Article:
Of all the independent properties that American television and film writer, producer, and director Joss Whedon has had his hands in creating over the years, none is probably quite as famously missed by its fans as the short lived science-fiction series Firefly. After premiering on Fox in late September 2002, the show went on to see the airing of only eleven out of a grand total of fourteen episodes from season 1 before being unceremoniously cancelled by the broadcast television network in 2003.
Since the time of its initial cancellation, Firefly has gone on to become a frequent best-seller on home video, and is often listed among the greatest TV shows that were cancelled too soon. Despite going on to generate several canonized comic book installments in the franchise, in addition to a feature film starring the entirety of the show's original cast (in the form of Serenity from 2005), the program won't be returning any time soon, and one key cast member thinks that's a very good thing.
As reported by THR, during a recent Firefly panel at Long Beach Comic-Con, the show's former star Nathan Fillion (Castle) spoke to the possibility of continuing the series in same form or capacity as something he would personally be entirely uninterested in pursuing. In response to the oft-asked query, Fillion responded:
"It's really hard to look at that kind of stuff and say ‘give me more.’ Because enough is enough. Oh my god. It was everything. It was everything. How can everything not be enough?"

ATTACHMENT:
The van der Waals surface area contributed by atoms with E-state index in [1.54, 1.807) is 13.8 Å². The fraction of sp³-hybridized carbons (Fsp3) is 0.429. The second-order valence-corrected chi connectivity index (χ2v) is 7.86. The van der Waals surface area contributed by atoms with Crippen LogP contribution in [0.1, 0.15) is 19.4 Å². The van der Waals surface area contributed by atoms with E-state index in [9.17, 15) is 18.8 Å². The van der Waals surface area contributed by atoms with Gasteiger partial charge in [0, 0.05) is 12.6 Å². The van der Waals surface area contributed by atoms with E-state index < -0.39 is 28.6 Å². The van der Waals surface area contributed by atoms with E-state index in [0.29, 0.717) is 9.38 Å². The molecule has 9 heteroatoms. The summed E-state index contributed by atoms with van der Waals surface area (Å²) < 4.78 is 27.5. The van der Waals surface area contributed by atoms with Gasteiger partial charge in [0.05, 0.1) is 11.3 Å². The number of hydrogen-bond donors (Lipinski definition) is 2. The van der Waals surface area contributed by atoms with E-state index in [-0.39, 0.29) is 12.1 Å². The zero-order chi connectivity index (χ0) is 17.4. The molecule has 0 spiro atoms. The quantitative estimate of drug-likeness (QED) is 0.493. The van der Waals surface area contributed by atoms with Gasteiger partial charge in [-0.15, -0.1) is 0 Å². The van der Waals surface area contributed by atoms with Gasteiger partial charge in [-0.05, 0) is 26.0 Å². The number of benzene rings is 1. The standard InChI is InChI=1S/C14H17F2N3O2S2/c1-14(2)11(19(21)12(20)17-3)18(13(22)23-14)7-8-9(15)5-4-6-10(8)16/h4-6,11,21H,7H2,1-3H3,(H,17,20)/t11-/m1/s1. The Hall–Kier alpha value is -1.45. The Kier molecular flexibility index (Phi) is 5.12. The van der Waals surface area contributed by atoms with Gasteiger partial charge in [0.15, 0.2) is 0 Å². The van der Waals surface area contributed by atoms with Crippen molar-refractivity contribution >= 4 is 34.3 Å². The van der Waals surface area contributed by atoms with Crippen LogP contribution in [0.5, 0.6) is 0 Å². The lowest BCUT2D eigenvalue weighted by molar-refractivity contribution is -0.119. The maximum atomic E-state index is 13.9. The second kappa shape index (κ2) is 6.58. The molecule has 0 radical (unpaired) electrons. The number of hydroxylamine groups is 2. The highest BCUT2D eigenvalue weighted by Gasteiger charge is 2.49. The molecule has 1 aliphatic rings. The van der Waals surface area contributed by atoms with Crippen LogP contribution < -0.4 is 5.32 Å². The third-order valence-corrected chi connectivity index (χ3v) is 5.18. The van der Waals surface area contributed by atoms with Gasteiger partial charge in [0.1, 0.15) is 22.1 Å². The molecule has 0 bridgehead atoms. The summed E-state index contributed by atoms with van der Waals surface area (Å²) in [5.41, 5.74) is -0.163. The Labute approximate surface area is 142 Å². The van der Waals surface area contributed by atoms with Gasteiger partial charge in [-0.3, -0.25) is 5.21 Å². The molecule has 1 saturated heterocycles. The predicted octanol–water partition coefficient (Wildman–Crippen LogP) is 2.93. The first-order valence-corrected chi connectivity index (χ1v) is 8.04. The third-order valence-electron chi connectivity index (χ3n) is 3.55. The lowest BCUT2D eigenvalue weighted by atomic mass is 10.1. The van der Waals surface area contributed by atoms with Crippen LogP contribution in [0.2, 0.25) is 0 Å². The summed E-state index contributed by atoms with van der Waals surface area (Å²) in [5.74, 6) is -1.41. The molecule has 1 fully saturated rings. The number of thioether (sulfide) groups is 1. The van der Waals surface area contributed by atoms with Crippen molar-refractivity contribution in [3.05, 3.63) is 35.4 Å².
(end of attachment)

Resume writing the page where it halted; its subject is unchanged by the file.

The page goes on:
No matter how ardent fan interest might be in taking a continuation of Firefly to alternative TV platforms like Netflix, it's hard to argue with Fillion's respective admiration for what has already been accomplished with the show's first and only season. It might be exciting see more stories from the much beloved sci-fi universe, but one only need to look back at Whedon's sometimes tenuous time while working on Buffy the Vampire Slayer to see why such an option might not be an easy one for anyone involved.
Firefly season 1 is still one of the most frequently cited testaments to great genre television of the 2000s, and still serves as one of the highlights of Whedon's entire career and filmography, on both the big screen and the small screen. Fillion certainly believes that fans have seen "enough" from him as the charismatic Captain Malcolm Reynolds, and maybe everyone else should too.